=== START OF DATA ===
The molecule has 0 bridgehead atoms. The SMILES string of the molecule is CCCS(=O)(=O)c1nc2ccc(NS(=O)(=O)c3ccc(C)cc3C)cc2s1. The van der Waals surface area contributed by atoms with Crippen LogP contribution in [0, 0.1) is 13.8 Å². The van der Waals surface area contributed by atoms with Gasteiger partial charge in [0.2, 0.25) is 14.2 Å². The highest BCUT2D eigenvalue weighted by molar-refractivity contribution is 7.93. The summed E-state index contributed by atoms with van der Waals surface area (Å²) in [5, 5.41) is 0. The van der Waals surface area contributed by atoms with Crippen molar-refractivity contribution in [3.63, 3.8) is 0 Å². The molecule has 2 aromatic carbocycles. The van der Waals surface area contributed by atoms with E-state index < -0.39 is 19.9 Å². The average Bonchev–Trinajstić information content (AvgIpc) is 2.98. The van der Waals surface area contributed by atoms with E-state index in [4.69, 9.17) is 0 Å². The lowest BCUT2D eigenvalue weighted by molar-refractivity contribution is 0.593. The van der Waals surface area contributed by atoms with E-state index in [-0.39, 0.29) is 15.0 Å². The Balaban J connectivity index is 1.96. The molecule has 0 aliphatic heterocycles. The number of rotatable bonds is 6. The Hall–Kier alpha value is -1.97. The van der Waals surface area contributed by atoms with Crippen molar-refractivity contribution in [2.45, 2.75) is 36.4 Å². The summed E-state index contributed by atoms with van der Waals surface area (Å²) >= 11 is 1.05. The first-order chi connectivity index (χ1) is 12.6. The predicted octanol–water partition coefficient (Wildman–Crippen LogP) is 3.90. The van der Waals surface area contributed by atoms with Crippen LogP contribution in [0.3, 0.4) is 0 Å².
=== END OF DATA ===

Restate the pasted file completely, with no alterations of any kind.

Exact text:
The molecule has 0 bridgehead atoms. The SMILES string of the molecule is CCCS(=O)(=O)c1nc2ccc(NS(=O)(=O)c3ccc(C)cc3C)cc2s1. The van der Waals surface area contributed by atoms with Crippen LogP contribution in [0, 0.1) is 13.8 Å². The van der Waals surface area contributed by atoms with Gasteiger partial charge in [0.2, 0.25) is 14.2 Å². The highest BCUT2D eigenvalue weighted by molar-refractivity contribution is 7.93. The summed E-state index contributed by atoms with van der Waals surface area (Å²) in [5, 5.41) is 0. The van der Waals surface area contributed by atoms with Crippen molar-refractivity contribution in [3.63, 3.8) is 0 Å². The molecule has 2 aromatic carbocycles. The van der Waals surface area contributed by atoms with E-state index < -0.39 is 19.9 Å². The average Bonchev–Trinajstić information content (AvgIpc) is 2.98. The van der Waals surface area contributed by atoms with E-state index in [4.69, 9.17) is 0 Å². The lowest BCUT2D eigenvalue weighted by molar-refractivity contribution is 0.593. The van der Waals surface area contributed by atoms with E-state index in [-0.39, 0.29) is 15.0 Å². The Balaban J connectivity index is 1.96. The molecule has 0 aliphatic heterocycles. The number of rotatable bonds is 6. The Hall–Kier alpha value is -1.97. The van der Waals surface area contributed by atoms with Crippen molar-refractivity contribution in [2.45, 2.75) is 36.4 Å². The summed E-state index contributed by atoms with van der Waals surface area (Å²) >= 11 is 1.05. The first-order chi connectivity index (χ1) is 12.6. The predicted octanol–water partition coefficient (Wildman–Crippen LogP) is 3.90. The van der Waals surface area contributed by atoms with Crippen LogP contribution in [0.3, 0.4) is 0 Å².